I love the idea of adventure and new endurance sports. I love pushing myself as hard as I can physically. And I love the mountains. So ever since I heard about ski-touring, I have wanted to have a go. For Christmas this year, Mrs. F. and I went to Switzerland and found ourselves for a few days in a resort called Champex Lac.
Champex is a town we – and anyone who has been on the Tour de Mont Blanc, or run the UTMB or the CCC for example – will be familiar with. It is a small town with a handful of restaurants, a couple of shops and a big lake that in winter freezes and is turned into a huge ice-skating rink.
Champex is situated on the trail between La Fouly and Trient on the UTMB CCC route and sits nestled between the steep sides of a gulley at 1447m above sea level. Apart from the lake, it is not flat! But whilst this does not make for a great place to go cross-country skiing (especially if like me, you were trying to learn a new style of cross-country skiing on the day you went out on the ‘flat’ pistes) it does make for an amazing place to try out ski-touring
What is ski-touring?
Ski-touring is described by the good people at Mountain Tracks as:
travelling through mountain landscape in winter on skis under human power rather than through the use of ski lifts, giving access to wild, isolated mountain terrain and a remote and pristine landscape that is rarely experienced by resort-based skiers.
It basically involved using what look like regular downhill skis with a modified binding that allows the heel to come up in the same way that a cross-country ski works. For the uphill bits, you stick a strap of fabric to the bottom of the ski, which stops the ski sliding backwards. That fabric is called Ski Skins or as the French call them peau de phoque, which translates as seal skins. For the downhill bits you whip the Ski Skins off and clip the heel of the boot down, and away you go!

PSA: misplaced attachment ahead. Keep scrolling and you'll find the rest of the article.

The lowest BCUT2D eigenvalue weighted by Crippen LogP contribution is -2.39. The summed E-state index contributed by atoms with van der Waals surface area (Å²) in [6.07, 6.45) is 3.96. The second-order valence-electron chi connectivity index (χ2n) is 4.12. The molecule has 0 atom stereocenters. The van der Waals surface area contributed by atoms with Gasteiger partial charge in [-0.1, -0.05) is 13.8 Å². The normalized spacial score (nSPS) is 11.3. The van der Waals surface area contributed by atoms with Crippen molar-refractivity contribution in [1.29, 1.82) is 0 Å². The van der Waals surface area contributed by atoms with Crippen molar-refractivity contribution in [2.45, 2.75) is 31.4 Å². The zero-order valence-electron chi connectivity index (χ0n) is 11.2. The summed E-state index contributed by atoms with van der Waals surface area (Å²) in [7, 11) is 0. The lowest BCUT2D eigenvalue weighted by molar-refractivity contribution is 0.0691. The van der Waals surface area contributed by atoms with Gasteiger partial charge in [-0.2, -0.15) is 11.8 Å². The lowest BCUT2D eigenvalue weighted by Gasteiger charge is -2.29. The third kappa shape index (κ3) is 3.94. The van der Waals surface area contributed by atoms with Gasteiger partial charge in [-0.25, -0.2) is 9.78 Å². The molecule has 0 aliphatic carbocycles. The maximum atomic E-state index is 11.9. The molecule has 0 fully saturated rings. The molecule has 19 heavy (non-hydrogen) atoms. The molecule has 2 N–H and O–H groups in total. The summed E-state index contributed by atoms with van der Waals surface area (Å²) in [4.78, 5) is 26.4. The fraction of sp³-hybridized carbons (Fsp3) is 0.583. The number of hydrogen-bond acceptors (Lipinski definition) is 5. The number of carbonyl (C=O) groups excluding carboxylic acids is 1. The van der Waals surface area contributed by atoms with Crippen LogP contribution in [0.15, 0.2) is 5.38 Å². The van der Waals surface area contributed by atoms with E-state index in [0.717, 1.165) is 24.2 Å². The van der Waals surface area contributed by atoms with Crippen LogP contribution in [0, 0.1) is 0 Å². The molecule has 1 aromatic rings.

The attraction for me is that ski-touring promises a bloody hard work out (uphill), an adrenaline hit (downhill), the promise of adventure (go off-piste) and the chance to do something different. The problem is that I wanted to know if it was something I’d like to invest time and money in. Champex offered me that possibility.
After Julie and I spent a day trying to show my parents and mother-in-law the rudiments of cross-country skiing in an area that really has very little in the way of flat, we decided to have a go with ski-touring skis the next day. The owners of the ski-hire place helpfully told us that many people used the pistes above Champex to try ski-touring, climbing up on the sides of the piste and then skiing down. In fact, doing that was more popular than ever since the Patrouille de Glaciers race comes through Champex, so people wanting to do the race use this as a good training base.
We were fitted out with skis, boots and skins and readied ourselves for the challenge the next morning. I was beyond excited.
The good news for me, was that ski-touring was much easier than I feared it might be. The skins are amazing. They feel like velvet and really stick on the uphills – there is no back-sliding at all, even on the steepest and iciest bits of a prepared piste. In powdery snow, there was not even a hint of sliding backwards.
It does take a bit of getting used to. The boots and skis are big and heavy – certainly much heavier than cross-country skis. And I did have some pretty sore patches on the front of my shins after 4 hours in the boots.
However the sore shins would undoubtedly go after a few days practice and shin-toughening and whilst the boots and skis were a bit heavy they meant you could ski up – and down – a mountain!
Basically, I loved my first mini-experience of ski-touring. It was really hard work but didn’t hammer the knees at all. My heart rate was high the whole time I was climbing and I loved the steady, plodding relentlessness of it. It really reminded me of ultra-trail running where you zone out and simply plow on and on and on… Typically, I had to go up and down the pistes above Champex three times!
I also enjoyed the downhill elements although I must admit that I need to do some work on my skiing – I am rather ungainly and would need to become a more competent skiier if I want to do more ski-touring (and I undoubtedly do, money notwithstanding!)
I am also happy to admit that I loved the way that ski-touring promises so much in the way of adventure. I can really imagine heading off into the mountains, under my own steam, in the quiet with nothing more than the sound of my breath and the click-clack of the boots and skis under me. I felt like a real adventurer in the moments when I was alone on the route up to the ski lift station. Now I just need to figure out how I can get back there to do more. Any suggestions on a postcard please!